I received We Love You, Charlie Freeman in exchange for an honest review.
“Callie would like to believe that she is the only one who still lives at the Tonybee in her heart, who goes through the experiment every day in her mind, but she is not.”
We Love You, Charlie Freeman had such an intriguing premise. Spanning family, race, language and animal rights, it sounded so unique that I had to press request. It tells the story of the Freemans, an African-American family who are invited to take part in an experiment at the Tonybee Institute. The Freemans uproot their lives to go and live with Charlie, a chimpanzee, welcoming him as one of their own and attempting to communicate with him using sign language.
I love a good monkey book. I find their intelligence and empathy absolutely fascinating. I read a book which had a vaguely similar premise a few years ago [Please note that this story does not openly promote that it’s about a monkey, so this is a spoiler. But if you don’t know that it’s about monkeys by now – where have you been?!] which really stuck with me, and I was hoping I may have a similar experience with this debut novel. Unfortunately, that wasn’t really the case. For the majority of the book, I felt Charlie was somewhat sidelined; the human characters, their race and their relationships took complete precedence and I really didn’t learn much at all about whether a chimpanzee could really learn sign language in order to communicate.
What the blurb doesn’t tell you is that it’s not all about the Freemans. After being introduced to the family and their new surroundings in the first few chapters we are whisked away to another narrator, Nymphadora, who encountered the Institute years before when they were undertaking some unethical practices. I usually have no problem with dual storylines or timelines – I enjoy them – but this book wasn’t sold as that and the change in time and narrator felt a little jarring here as I was just getting used to the narrative.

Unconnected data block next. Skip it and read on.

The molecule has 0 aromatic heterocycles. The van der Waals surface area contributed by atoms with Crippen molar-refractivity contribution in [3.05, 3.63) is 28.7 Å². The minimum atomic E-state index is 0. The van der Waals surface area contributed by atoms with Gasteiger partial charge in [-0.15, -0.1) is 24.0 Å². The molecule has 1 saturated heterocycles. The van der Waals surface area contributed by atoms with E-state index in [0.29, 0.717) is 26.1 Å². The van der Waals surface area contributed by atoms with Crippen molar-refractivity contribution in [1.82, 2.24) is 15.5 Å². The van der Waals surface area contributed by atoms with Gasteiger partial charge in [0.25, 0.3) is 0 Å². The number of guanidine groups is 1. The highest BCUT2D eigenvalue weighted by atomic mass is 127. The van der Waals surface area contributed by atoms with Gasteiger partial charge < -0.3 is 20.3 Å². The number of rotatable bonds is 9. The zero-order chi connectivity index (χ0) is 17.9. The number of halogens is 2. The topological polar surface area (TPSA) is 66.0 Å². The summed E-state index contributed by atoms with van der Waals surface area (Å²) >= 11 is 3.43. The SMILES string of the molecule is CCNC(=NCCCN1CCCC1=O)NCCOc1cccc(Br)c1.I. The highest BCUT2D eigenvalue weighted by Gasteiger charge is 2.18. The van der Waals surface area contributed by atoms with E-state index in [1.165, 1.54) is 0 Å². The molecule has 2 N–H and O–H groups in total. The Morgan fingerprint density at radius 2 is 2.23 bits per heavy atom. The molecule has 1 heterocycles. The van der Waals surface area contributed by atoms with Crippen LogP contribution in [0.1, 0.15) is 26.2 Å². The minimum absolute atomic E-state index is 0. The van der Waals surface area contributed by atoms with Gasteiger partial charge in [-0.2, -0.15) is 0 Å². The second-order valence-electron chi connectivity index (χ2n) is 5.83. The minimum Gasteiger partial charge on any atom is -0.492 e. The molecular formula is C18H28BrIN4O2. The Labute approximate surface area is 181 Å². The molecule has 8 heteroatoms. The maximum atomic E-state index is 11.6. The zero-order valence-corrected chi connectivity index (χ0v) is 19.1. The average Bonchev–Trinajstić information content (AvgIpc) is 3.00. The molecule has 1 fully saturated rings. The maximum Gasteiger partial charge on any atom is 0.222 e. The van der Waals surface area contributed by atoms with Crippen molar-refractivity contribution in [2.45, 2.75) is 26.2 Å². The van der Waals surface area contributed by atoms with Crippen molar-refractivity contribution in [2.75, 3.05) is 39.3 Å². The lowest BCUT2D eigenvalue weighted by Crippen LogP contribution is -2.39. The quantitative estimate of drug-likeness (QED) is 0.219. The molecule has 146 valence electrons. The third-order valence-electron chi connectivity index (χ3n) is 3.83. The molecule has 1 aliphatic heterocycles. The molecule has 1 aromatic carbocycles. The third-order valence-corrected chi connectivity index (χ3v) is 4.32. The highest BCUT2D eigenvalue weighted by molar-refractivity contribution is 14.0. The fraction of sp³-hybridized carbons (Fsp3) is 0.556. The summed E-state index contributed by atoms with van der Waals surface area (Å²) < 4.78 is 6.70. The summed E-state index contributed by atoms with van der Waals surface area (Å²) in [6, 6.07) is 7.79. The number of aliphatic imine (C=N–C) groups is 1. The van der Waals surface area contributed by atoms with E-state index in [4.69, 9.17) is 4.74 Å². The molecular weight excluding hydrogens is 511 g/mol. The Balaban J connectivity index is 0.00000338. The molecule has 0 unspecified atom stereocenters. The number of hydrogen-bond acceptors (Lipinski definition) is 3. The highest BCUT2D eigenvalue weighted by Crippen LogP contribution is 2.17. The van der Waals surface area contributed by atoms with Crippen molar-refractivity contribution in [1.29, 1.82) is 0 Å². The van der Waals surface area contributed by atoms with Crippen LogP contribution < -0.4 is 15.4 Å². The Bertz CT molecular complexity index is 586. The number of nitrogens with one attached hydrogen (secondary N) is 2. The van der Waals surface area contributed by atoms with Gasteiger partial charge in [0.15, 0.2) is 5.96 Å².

This same issue carries throughout the book – the author tackles multiple topics and offers chapters from various viewpoints in order to tell her tale and, while I loved the story she was trying to tell, I sometimes felt there wasn’t enough of any one character, timeline or topic for me to truly connect with them. This does pick up in the second half though, and once I’d got past the 50% mark I started to truly feel engrossed with the story. It’s just a shame it took quite that long.
There’s lot that’s good in this book and I think it may have been just a case of wrong place, wrong time for me. It wasn’t quite what I expected but there’s still no doubt that it’s an excellent debut – one that strikes that balance between intelligence and accessibility, examining topical issues in a way which is compelling to the reader. Greenidge creates some wonderfully sympathetic characters and through them she tells an important story, I just wish I’d got a little bit more of them all – especially Charlie. It was only in the second half that I felt truly compelled with the story and the ending left me with more questions than answers. It’s not exactly open-ended – the Freeman’s story is tied up well in the epilogue – but on an emotional and psychological level I felt that there were a lot of stones left unturned. I think that’s the aim, but for me it left me with confused, mixed feelings.
Having written what may be quite a negative review, I still believe that people should read this. You will get something out of it – some education, a change of perspective. It is unique. And I think it’s one that, despite my qualms, I think I’ll reflect on for a while to come.